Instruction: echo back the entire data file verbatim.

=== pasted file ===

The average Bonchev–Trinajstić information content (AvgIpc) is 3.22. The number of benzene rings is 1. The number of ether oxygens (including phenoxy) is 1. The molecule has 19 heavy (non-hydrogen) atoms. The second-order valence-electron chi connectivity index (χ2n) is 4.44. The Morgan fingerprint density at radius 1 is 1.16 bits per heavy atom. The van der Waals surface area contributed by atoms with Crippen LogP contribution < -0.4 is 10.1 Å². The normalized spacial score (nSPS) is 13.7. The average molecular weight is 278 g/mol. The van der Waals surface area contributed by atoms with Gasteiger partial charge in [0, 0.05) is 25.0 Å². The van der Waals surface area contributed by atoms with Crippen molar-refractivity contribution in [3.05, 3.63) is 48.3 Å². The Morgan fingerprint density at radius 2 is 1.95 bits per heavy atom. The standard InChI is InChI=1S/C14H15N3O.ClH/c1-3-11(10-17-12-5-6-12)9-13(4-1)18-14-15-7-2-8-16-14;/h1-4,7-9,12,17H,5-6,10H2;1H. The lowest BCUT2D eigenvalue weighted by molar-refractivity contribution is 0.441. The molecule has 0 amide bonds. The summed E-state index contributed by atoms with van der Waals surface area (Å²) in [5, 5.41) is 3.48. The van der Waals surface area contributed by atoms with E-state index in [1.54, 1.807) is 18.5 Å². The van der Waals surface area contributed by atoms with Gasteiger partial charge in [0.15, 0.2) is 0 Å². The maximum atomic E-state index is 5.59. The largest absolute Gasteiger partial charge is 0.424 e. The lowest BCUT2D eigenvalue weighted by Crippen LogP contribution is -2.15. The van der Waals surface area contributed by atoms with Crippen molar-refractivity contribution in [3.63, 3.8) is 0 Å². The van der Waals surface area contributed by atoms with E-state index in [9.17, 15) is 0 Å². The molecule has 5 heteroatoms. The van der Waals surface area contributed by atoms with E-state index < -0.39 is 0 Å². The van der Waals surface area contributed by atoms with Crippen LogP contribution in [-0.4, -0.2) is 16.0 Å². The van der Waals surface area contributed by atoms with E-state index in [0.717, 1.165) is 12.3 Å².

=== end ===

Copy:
The average Bonchev–Trinajstić information content (AvgIpc) is 3.22. The number of benzene rings is 1. The number of ether oxygens (including phenoxy) is 1. The molecule has 19 heavy (non-hydrogen) atoms. The second-order valence-electron chi connectivity index (χ2n) is 4.44. The Morgan fingerprint density at radius 1 is 1.16 bits per heavy atom. The van der Waals surface area contributed by atoms with Crippen LogP contribution < -0.4 is 10.1 Å². The normalized spacial score (nSPS) is 13.7. The average molecular weight is 278 g/mol. The van der Waals surface area contributed by atoms with Gasteiger partial charge in [0, 0.05) is 25.0 Å². The van der Waals surface area contributed by atoms with Crippen molar-refractivity contribution in [3.05, 3.63) is 48.3 Å². The Morgan fingerprint density at radius 2 is 1.95 bits per heavy atom. The standard InChI is InChI=1S/C14H15N3O.ClH/c1-3-11(10-17-12-5-6-12)9-13(4-1)18-14-15-7-2-8-16-14;/h1-4,7-9,12,17H,5-6,10H2;1H. The lowest BCUT2D eigenvalue weighted by molar-refractivity contribution is 0.441. The molecule has 0 amide bonds. The summed E-state index contributed by atoms with van der Waals surface area (Å²) in [5, 5.41) is 3.48. The van der Waals surface area contributed by atoms with E-state index in [1.54, 1.807) is 18.5 Å². The van der Waals surface area contributed by atoms with Gasteiger partial charge in [0.15, 0.2) is 0 Å². The maximum atomic E-state index is 5.59. The largest absolute Gasteiger partial charge is 0.424 e. The lowest BCUT2D eigenvalue weighted by Crippen LogP contribution is -2.15. The van der Waals surface area contributed by atoms with Crippen molar-refractivity contribution in [3.63, 3.8) is 0 Å². The van der Waals surface area contributed by atoms with E-state index in [9.17, 15) is 0 Å². The molecule has 5 heteroatoms. The van der Waals surface area contributed by atoms with E-state index < -0.39 is 0 Å². The van der Waals surface area contributed by atoms with Crippen LogP contribution in [-0.4, -0.2) is 16.0 Å². The van der Waals surface area contributed by atoms with E-state index in [0.717, 1.165) is 12.3 Å².